In a time of mourning and anger over the ongoing violence inflicted on Black communities by police in the US and the lack of accountability from national leadership, what is the path forward? Sharing urgent insights into this historic moment, Dr. Phillip Atiba Goff, Rashad Robinson, Dr. Bernice King and Anthony D. Romero discuss dismantling the systems of oppression and racism responsible for tragedies like the murders of Ahmaud Arbery, Breonna Taylor, George Floyd and far too many others — and explore how the US can start to live up to its ideals. (This discussion, hosted by head of TED Chris Anderson and current affairs curator Whitney Pennington Rodgers, was recorded on June 3, 2020.)

  7. 12:07
    Laura Rovner What happens to people in solitary confinement

    Imagine living with no significant human contact for years, even decades, in a cell the size of a small bathroom. This is the reality for those in long-term solitary confinement, a form of imprisonment regularly imposed in US prisons. In this eye-opening talk, civil rights lawyer Laura Rovner takes us to ADX, the US federal government's only supermax prison, and describes the dehumanizing effects of long-term solitude on the mind, personality and sense of self. What emerges is an urgent case for abolishing solitary confinement — and evidence for how our tax dollars, public safety and values are implicated in it. "Prisons are administered in our name and on our behalf," she says. "We have an obligation to bear witness."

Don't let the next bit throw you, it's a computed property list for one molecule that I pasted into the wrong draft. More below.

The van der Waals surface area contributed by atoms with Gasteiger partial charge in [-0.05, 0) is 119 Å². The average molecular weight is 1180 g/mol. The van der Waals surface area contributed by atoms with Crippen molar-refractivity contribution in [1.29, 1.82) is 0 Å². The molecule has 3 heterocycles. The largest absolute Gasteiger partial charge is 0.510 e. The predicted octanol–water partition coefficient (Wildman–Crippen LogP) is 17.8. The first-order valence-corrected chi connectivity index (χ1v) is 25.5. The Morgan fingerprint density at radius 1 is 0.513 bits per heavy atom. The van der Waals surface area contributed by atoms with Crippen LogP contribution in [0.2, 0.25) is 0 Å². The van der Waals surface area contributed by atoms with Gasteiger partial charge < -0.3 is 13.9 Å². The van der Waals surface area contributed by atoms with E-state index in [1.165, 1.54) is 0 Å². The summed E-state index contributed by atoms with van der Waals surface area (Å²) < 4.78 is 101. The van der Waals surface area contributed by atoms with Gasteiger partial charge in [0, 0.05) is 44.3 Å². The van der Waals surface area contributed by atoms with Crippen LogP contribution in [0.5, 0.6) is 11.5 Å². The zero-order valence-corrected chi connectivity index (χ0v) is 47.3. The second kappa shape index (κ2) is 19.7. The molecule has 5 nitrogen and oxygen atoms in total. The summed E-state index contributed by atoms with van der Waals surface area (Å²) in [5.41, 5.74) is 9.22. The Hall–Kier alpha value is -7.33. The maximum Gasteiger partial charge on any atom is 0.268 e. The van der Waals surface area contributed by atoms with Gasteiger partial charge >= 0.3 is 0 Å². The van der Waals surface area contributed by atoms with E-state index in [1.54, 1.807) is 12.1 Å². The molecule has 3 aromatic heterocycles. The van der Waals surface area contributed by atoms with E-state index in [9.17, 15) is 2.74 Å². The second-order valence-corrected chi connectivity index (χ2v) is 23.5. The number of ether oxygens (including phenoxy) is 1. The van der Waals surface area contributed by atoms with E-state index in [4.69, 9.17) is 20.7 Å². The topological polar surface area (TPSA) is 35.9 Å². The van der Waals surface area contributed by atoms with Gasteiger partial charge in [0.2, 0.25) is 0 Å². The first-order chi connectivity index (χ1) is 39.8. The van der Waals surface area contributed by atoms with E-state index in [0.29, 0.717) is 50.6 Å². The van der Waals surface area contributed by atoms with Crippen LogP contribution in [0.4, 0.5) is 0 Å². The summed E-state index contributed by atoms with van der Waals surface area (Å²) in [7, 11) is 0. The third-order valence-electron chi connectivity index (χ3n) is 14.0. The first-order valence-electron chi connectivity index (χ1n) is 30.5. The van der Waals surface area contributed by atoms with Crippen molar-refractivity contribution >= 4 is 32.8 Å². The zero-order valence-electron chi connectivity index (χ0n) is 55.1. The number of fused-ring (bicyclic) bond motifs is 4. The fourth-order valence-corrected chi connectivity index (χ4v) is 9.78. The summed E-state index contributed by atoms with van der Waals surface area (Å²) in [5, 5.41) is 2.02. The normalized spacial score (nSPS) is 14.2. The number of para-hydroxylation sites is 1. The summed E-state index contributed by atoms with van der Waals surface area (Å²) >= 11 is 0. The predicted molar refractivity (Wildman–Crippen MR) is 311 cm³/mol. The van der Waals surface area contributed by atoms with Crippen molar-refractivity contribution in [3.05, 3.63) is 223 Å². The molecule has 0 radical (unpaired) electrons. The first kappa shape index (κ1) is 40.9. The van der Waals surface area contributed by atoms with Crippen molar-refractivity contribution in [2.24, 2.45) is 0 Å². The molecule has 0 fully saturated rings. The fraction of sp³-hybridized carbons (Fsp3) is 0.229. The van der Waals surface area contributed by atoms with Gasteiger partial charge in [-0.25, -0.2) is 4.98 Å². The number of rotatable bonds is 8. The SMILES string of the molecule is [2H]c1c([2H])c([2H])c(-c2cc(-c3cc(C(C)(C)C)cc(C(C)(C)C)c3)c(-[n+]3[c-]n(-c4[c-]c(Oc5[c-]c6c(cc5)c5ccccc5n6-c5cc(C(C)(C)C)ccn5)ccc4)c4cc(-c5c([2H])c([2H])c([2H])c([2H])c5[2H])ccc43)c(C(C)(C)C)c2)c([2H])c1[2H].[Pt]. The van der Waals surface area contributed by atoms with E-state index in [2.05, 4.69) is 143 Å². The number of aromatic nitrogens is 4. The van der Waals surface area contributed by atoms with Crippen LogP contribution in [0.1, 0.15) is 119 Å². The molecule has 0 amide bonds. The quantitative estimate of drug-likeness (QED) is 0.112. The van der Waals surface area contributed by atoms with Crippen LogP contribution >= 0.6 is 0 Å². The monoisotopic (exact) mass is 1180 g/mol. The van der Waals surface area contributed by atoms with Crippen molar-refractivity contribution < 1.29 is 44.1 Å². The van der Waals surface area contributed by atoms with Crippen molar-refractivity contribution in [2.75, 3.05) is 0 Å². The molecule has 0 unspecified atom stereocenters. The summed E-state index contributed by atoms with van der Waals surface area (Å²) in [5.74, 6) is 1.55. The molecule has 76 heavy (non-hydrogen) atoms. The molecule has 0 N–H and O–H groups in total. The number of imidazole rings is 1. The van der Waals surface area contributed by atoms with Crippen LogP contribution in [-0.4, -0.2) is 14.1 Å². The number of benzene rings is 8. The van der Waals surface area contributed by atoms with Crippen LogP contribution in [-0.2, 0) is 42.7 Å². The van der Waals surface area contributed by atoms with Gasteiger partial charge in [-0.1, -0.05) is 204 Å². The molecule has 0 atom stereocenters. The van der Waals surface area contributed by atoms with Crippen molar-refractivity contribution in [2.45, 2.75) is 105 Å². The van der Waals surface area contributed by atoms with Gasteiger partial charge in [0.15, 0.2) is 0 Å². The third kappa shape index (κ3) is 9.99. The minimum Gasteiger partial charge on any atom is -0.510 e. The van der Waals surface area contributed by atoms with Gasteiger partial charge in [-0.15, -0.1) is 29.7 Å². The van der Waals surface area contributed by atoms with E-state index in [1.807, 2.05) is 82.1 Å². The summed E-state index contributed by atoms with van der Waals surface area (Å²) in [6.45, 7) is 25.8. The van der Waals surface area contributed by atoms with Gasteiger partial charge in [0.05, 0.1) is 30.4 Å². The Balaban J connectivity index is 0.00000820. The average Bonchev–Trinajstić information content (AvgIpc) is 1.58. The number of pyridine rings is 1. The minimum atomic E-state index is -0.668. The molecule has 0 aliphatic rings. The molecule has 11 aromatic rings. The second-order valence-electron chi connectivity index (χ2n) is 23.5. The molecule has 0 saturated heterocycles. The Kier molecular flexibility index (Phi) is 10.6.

8. 14:53
    Martha Minow How forgiveness can create a more just legal system

    Pardons, commutations and bankruptcy laws are all tools of forgiveness within the US legal system. Are we using them frequently enough, and with fairness? Law professor Martha Minow outlines how these merciful measures can reinforce racial and economic inequality — and makes the case for creating a system of restorative justice that focuses on accountability and reconciliation rather than punishment.

  9. 14:24
    Robin Steinberg What if we ended the injustice of bail?

    On any given night, more than 450,000 people in the United States are locked up in jail simply because they don't have enough money to pay bail. The sums in question are often around $500: easy for some to pay, impossible for others. This has real human consequences — people lose jobs, homes and lives, and it drives racial disparities in the legal system. Robin Steinberg has a bold idea to change this. In this powerful talk, she outlines the plan for The Bail Project — an unprecedented national revolving bail fund to fight mass incarceration. (This ambitious idea is part of the Audacious Project, TED's initiative to inspire and fund global change.)

  10. 12:43
    Salil Dudani How jails extort the poor

    Why do we jail people for being poor? Today, half a million Americans are in jail only because they can't afford to post bail, and still more are locked up because they can't pay their debt to the court, sometimes for things as minor as unpaid parking tickets. Salil Dudani shares stories from individuals who have experienced debtors' prison in Ferguson, Missouri, challenging us to think differently about how we punish the poor and marginalized.

  11. 12:04
    Jarrell Daniels What prosecutors and incarcerated people can learn from each other

    A few weeks before his release from prison, Jarrell Daniels took a class where incarcerated men learned alongside prosecutors. By simply sitting together and talking, they uncovered surprising truths about the criminal justice system and ideas for how real change happens. Now a scholar and activist, Daniels reflects on how collaborative education could transform the justice system and unlock solutions to social problems.